Obama Requests $2.8B In Emergency Funds For Haiti
President Barack Obama sent a letter (.pdf) to House Speaker Nancy Pelosi (D-Calif.) Wednesday asking the Congress "for $2.8 billion in emergency funds to provide for costs associated with relief and reconstruction for Haiti, after its devastating earthquake on January 12," Reuters reports.
Obama "asked Congress to consider budget amendments for the departments of Agriculture, Defense, Health and Human Services, Homeland Security, State and the Treasury, as well as the U.S. Agency for International Development" to provide the funding, according to the news service. "The proposed totals for FY 2010 in my FY 2011 Budget would increase by $2.8 billion as a result of these amendments," Obama said in the letter (3/24).
Obama requested a total of "$1.49 billion for the State Department" and USAID, according to Congressional Quarterly, which breaks down the funding request. "Most of the State Department and USAID money $1.2 billion would go to recovery and reconstruction programs, and $96.5 million would go to the U.N. peacekeeping mission there," CQ writes. Obama also asked for $220 million that would be given to HHS "for health programs aimed at evacuees and earthquake survivors." According to the news service, "With both chambers expected to leave for a two-week recess at the end of the week, Congress will probably act on the aid package next month" (Clarke, 3/24).
Obama's "request comes a week before international donors meet at the United Nations to plot how to finance" Haiti's reconstruction, the Miami Herald reports. "The White House said its opening bid 'lays the foundation for the continued recovery and reconstruction in Haiti'" (Clark/Charles, 3/24).
"The request appeared to be on the high end of what lawmakers were expecting," writes the Washington Post, adding that some of the funds would "reimburse the Defense Department and [USAID] for money they had already spent in the relief operation. Some of the money would also go toward paying back Florida and other states for providing health care to Haitian victims." Also, some of the requested money "would set aside $212 million for a multi-donor plan to reduce Haiti's foreign debt," the newspaper reports.
"This emergency funding for Haiti is a must," according to a statement from Sen. John Kerry (D-Mass.), chairman of the Foreign Relations Committee. "It's a nonnegotiable measurement of how the United States responds to a humanitarian emergency." Sen. Richard G. Lugar (Ind.), the top Republican on the Foreign Relations Committee, pointed out that Obama's request did not appear to include money for education, which Lugar said was a "priority" (Sheridan, 3/24).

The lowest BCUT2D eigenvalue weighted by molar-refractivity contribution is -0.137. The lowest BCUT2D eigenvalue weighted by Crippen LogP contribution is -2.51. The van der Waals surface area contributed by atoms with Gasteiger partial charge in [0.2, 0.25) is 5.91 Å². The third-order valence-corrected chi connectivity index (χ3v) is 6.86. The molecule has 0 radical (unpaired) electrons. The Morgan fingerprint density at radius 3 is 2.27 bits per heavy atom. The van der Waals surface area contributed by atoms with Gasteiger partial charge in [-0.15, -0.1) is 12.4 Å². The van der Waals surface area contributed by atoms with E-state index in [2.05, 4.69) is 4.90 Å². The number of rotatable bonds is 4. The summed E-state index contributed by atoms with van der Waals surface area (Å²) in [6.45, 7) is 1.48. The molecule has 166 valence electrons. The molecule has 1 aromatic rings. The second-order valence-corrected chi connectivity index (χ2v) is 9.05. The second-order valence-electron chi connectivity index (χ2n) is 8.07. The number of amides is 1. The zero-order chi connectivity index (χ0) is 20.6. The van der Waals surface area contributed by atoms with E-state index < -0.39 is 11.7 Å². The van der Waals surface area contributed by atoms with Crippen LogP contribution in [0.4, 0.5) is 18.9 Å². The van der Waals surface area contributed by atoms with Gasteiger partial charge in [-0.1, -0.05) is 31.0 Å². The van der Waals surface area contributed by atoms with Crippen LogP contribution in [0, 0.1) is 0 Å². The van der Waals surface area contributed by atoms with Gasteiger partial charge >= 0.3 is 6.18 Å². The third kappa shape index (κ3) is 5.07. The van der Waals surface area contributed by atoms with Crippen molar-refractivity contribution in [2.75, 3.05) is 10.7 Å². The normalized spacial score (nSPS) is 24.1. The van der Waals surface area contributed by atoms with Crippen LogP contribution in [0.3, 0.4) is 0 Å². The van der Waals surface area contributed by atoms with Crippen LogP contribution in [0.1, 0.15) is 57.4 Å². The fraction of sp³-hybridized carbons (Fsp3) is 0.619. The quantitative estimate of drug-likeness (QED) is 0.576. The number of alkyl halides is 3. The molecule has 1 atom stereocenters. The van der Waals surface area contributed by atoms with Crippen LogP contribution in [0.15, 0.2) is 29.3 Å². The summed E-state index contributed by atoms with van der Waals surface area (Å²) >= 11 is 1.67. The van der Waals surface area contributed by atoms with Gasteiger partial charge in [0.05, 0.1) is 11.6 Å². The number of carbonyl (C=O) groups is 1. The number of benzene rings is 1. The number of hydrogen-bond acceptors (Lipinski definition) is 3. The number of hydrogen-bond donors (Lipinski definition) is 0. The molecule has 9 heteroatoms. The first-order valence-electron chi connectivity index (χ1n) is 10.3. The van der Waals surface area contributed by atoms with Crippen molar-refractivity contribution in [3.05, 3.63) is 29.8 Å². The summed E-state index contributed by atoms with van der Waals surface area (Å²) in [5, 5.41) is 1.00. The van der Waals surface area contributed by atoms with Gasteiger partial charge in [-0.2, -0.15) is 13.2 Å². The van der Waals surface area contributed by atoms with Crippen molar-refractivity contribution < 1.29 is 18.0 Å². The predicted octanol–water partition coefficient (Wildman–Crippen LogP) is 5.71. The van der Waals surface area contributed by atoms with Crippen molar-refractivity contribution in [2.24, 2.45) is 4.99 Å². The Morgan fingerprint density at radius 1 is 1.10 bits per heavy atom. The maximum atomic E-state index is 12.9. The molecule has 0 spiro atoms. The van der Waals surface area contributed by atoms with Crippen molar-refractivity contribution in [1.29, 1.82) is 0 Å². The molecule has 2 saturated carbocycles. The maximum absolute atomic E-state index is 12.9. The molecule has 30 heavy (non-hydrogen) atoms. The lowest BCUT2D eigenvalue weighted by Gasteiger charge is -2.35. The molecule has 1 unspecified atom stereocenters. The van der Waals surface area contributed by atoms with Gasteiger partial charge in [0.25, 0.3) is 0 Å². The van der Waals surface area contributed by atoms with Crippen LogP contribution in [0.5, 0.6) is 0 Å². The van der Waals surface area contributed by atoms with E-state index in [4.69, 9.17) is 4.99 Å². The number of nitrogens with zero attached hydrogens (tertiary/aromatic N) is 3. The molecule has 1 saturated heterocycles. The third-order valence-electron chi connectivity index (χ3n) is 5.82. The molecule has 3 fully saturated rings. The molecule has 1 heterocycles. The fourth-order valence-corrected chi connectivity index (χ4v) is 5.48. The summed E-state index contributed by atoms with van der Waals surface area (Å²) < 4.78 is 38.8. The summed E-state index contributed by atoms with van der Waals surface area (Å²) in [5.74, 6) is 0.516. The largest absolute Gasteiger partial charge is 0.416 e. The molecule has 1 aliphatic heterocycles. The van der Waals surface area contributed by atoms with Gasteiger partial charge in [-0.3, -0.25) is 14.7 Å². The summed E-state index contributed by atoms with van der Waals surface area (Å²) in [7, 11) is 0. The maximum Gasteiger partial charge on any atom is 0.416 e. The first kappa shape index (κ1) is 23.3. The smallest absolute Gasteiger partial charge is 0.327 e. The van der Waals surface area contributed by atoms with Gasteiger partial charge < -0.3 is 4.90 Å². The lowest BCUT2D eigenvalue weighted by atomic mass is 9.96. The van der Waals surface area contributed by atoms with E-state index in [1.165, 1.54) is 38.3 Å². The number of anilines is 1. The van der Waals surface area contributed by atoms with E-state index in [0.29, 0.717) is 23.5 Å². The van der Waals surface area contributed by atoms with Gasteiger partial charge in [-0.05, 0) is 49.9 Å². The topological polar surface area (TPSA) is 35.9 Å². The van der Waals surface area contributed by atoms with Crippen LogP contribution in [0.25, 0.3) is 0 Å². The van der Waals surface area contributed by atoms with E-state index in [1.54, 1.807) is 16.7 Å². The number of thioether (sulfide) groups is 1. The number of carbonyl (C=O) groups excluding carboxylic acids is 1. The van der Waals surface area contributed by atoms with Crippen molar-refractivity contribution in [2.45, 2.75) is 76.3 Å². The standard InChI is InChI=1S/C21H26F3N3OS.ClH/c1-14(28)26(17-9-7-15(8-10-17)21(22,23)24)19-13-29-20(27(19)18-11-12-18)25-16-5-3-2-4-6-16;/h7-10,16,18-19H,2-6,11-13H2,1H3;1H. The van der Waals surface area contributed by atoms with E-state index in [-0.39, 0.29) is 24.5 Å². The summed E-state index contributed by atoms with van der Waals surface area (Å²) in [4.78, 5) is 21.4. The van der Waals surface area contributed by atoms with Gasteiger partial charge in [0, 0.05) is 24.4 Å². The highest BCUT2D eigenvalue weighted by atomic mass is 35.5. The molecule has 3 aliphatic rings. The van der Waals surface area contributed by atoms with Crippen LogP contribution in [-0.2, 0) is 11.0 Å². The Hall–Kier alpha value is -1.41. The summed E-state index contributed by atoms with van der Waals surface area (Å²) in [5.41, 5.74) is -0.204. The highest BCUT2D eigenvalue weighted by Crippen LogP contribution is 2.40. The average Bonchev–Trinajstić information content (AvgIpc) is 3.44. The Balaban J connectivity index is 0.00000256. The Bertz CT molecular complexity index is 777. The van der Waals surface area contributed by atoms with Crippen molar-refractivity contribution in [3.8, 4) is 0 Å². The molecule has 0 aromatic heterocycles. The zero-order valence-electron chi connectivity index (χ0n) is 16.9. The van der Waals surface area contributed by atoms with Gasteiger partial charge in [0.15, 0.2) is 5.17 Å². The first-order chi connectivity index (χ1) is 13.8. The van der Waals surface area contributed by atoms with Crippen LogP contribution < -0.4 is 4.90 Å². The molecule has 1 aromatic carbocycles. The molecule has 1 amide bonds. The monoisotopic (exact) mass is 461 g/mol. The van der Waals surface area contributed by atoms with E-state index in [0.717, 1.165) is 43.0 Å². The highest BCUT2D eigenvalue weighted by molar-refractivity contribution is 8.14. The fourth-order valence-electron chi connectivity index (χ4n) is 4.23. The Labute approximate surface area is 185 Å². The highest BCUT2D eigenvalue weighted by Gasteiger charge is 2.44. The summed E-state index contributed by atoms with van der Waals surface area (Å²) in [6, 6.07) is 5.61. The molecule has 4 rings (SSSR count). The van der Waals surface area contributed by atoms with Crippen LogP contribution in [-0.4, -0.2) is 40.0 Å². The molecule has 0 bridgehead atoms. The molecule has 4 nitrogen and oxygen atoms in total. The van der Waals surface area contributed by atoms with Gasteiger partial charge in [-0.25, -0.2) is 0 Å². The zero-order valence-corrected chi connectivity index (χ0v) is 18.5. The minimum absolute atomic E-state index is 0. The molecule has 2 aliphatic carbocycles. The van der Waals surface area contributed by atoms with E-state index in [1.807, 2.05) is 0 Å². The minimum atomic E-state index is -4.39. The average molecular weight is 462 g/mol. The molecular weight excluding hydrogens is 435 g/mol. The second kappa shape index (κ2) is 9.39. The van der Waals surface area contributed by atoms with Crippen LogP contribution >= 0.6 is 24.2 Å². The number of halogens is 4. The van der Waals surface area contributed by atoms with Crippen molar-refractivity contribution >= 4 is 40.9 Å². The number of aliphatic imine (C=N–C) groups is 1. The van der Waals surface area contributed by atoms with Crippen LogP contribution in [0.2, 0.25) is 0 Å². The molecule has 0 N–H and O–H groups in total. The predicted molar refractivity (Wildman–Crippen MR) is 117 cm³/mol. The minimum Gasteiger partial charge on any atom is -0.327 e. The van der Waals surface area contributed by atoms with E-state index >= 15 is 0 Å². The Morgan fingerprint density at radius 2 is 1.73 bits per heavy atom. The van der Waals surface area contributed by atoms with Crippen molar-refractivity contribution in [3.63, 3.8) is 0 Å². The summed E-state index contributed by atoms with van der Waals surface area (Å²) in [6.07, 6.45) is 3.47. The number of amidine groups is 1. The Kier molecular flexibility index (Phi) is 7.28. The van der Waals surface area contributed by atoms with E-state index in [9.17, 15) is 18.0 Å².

"Aid organizations, which had pressed the administration to ask for $3 billion, said the request should provide a boost to Haiti's rebuilding," the Miami Herald reports. Mark Schneider, a former USAID official who coordinated the U.S. response to Hurricane Mitch in 1998, said, "That is a substantial opening salvo in terms of Haiti's reconstruction and renewal" (3/24).
In related news, NPR's "Talk of the Nation" interviews Rajiv Shah, the head of USAID, ahead of the international donor conference in New York where he will be a "key" U.S. delegate at the conference. During the show, which focused on the U.S. response in Haiti and Shah's work at USAID, Shah highlighted some of USAID's accomplishments and said, "[W]e're also very, very focused on and very concerned about the upcoming priorities and challenges because the rainy season is soon upon us ... And so we're in an all-out rush to work with our international partners and with the government of Haiti to really protect and provide for those individuals in advance of what we believe will be a difficult situation" (Conan, 3/24).
The Washington Post examines Haiti's health system in the aftermath of the earthquake. "[A]s the immediate [health] crisis starts to wane, more and more patients with maladies unrelated to the earthquake are turning to international health-care teams led by the World Health Organization, raising concerns about Haiti's ability to care for its own once the relief teams pull out and need for rehabilitation and long-term care grows."
The newspaper continues, "Indisputably, international organizations are carrying the Haitian health-care system today and will continue into the indefinite future. Many Haitian health-care providers were among the 230,000 killed in the earthquake, and others have not shown up for work, dealing with their own losses. The nursing school at the University Hospital collapsed during exams and killed essentially an entire first-year class of nursing students." The article looks at some of the efforts to beef up Haiti's health system and cope with earthquake survivors' medical needs (Romano, 3/25).This is part of the KHN Morning Briefing, a summary of health policy coverage from major news organizations. Sign up for an email subscription.